What is the Best Cut of Steak? The Ultimate Top 10 Listby Ashley S. Writer For You
Have you ever been intimidated by the long list of meat cuts on a steakhouse menu? How are you supposed to know what to order? The options seem endless, and most people default to medium-rare, so you go with what sounds best.
If you're left dumbfoundedly staring at the menu in the Top Charlotte Restaurants, North Carolina, you will likely find yourself lost in your kitchen at home. Part of cooking the perfect steak is distinguishing the different kinds of cuts. You may prefer a different cut once you learn about the other options.
It would help if you didn't have to go into this adventure blindly. Here are the top 10 best cuts of steak.
The flank steak is one of the most popular cuts of beef. It comes from along the cow's abdomen below the loin and sirloin. It's a lean cut of meat that doesn't have a lot of fat, so you won't have to spend a lot of time trimming fatty pieces off.
The flank steak has a lot of connective tissue and muscle fibers that can remove some tenderness. Even though the flank isn't the most tender piece of meat, you can follow certain steps to preserve its tenderness. When cooking a flank steak, use high heat and quick cooking times. No matter if you're cutting your flank before or after cooking, always cut it against its grain.
Rolling and stuffing work well with flanks if you want to experiment with different flavors and seasonings.
The flank is a very flavorful piece of meat. Most people describe it as having a very beefy taste. A good marinade will add even more flavor. Flanks take very well to marinades if you're looking to liven up your dishes. However, keep in mind that marinating will not help tenderize your meat.
2 New York Strip
The New York strip steak comes from a portion of the short loin. It's boneless and comes from the larger end of this loin. It tends to be well-marbled and has some large pieces of fat around the edges.
New York strip steaks come in rectangular shapes with tapered edges. Their neat shapes make for a great plate presentation. They can also be cut into shaved pieces to make some savory Philly cheesesteaks.
The New York strip steak contains a much more intense beef flavor than the ribeye cut. However, the New York strip leaves something to be desired in terms of tenderness.
The best way to cook this piece of meat is to use high heat. The ideal methods are broiling, pan-searing, and grilling.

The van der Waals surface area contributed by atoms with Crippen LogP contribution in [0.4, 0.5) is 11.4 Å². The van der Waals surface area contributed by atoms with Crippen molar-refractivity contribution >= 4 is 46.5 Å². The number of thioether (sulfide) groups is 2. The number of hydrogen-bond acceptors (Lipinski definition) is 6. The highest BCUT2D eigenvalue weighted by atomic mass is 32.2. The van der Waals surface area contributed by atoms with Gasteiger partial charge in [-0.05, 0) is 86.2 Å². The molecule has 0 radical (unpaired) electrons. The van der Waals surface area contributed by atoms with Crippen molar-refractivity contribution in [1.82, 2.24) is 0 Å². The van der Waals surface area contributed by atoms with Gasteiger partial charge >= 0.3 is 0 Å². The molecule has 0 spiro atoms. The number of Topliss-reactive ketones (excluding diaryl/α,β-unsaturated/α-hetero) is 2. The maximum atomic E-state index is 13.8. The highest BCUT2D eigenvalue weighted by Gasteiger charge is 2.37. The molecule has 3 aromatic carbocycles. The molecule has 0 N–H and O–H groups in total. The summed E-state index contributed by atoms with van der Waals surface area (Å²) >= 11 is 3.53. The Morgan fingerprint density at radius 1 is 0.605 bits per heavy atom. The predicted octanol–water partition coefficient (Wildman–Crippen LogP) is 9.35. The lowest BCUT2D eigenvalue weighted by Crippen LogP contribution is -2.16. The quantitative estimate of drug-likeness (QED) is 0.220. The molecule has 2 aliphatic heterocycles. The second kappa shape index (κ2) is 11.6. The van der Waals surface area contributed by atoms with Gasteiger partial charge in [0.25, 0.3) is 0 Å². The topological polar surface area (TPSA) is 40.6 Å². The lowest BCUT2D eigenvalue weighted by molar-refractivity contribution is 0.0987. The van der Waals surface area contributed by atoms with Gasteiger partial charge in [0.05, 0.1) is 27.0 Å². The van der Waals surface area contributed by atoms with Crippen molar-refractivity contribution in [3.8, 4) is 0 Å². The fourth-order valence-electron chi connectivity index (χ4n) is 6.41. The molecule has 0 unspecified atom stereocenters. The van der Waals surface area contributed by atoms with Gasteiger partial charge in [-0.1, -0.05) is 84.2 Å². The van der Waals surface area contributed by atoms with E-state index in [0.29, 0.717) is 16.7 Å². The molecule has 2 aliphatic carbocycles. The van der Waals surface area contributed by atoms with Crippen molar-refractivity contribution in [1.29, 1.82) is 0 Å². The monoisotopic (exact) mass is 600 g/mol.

The New York strip's counterpart, the Kansas city strip, is similar in taste and texture. The Kansas City version has a thin strip of tail fat and a small portion of the bone attached.
Both of these strip steaks come from the short loin, so you are basically eating the same cut of meat.
One version of the New York strip is called the club steak. It contains more bone than the Kansas City cut but doesn't have any other noteworthy differences.
Amateur chefs will often call a piece of meat a flank when they are referring to a skirt. These two cuts of beef are similar but have some notable differences.
The skirt comes from a cow's diaphragm muscles. It's a long, thin piece of meat that has visible muscle fibers running along the steak's width.
Skirt steaks have an even beefier flavor than flank steaks. They take especially well to marinades, so you can have fun experimenting with different flavor combinations. Some marinades commonly used to enhance the skirt's flavor include
- Balsamic vinegar
- Orange juice
- Worcestershire sauce
- Red wine vinegar
The most effective methods to cook skirt steak, are grilling and searing. This piece of meat is often cut up into smaller strips to make stir-fry meat for fajitas.
As its name implies, the ribeye steak cut comes from the "eye," or center, of a cow's rib portion. It typically has a lot of marbling, which is the fat found in between the muscle fibers. While this steak cut's flavor tends to be a little on the mild side, it has a distinctive buttery taste. The ribeye steak is incredibly tender and juicy, and it offers a melt-in-your-mouth sensation.
When you cook ribeye steaks, you can leave them to cook for a little longer with no consequences. Unlike less tender cuts, you can cook a ribeye a little past medium because of its high-fat content.
There's also a bone-in variety referred to as a cowboy steak. This steak cut contains more meat that extends beyond the eye. The entire slab has generous marbling that offers great tenderness and a distinctive buttery flavor.
5 Prime Rib
If you want to understand the different steak cuts, know that a few have confusing names. The ribeye and prime rib are just some examples of the confusion you may initially experience.
Both steak cuts come from the rib section of a cow's carcass. However, the prime rib is a larger roasting joint. It usually contains big sections of the rib bone. It tends to have a lot more flavor than ribeye because of its excess bones, tissue, and fat.